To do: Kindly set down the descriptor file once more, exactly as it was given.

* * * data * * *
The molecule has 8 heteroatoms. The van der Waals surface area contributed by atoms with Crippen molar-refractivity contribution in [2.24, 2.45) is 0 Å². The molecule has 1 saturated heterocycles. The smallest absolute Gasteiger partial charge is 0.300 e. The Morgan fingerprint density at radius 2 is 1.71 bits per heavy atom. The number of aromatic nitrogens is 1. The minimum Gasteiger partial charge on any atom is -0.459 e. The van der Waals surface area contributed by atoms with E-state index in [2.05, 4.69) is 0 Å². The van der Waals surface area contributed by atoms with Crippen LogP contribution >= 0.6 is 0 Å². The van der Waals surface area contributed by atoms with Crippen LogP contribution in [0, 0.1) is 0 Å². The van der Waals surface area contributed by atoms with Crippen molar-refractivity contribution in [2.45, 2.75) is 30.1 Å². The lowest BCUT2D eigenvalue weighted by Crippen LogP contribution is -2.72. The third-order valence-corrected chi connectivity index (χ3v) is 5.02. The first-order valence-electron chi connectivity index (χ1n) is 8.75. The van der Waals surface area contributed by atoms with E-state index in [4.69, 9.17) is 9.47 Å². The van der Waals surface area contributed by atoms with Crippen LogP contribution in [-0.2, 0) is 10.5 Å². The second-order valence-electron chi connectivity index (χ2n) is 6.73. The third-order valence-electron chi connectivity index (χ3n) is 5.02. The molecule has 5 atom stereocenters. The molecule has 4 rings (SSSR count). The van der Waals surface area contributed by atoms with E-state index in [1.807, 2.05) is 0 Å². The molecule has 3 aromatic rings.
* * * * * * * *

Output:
The molecule has 8 heteroatoms. The van der Waals surface area contributed by atoms with Crippen molar-refractivity contribution in [2.24, 2.45) is 0 Å². The molecule has 1 saturated heterocycles. The smallest absolute Gasteiger partial charge is 0.300 e. The Morgan fingerprint density at radius 2 is 1.71 bits per heavy atom. The number of aromatic nitrogens is 1. The minimum Gasteiger partial charge on any atom is -0.459 e. The van der Waals surface area contributed by atoms with E-state index in [2.05, 4.69) is 0 Å². The van der Waals surface area contributed by atoms with Crippen LogP contribution >= 0.6 is 0 Å². The van der Waals surface area contributed by atoms with Crippen LogP contribution in [0, 0.1) is 0 Å². The van der Waals surface area contributed by atoms with Crippen molar-refractivity contribution in [2.45, 2.75) is 30.1 Å². The lowest BCUT2D eigenvalue weighted by Crippen LogP contribution is -2.72. The third-order valence-corrected chi connectivity index (χ3v) is 5.02. The first-order valence-electron chi connectivity index (χ1n) is 8.75. The van der Waals surface area contributed by atoms with E-state index in [4.69, 9.17) is 9.47 Å². The van der Waals surface area contributed by atoms with Crippen LogP contribution in [-0.2, 0) is 10.5 Å². The second-order valence-electron chi connectivity index (χ2n) is 6.73. The third-order valence-electron chi connectivity index (χ3n) is 5.02. The molecule has 5 atom stereocenters. The molecule has 4 rings (SSSR count). The van der Waals surface area contributed by atoms with E-state index in [1.807, 2.05) is 0 Å². The molecule has 3 aromatic rings.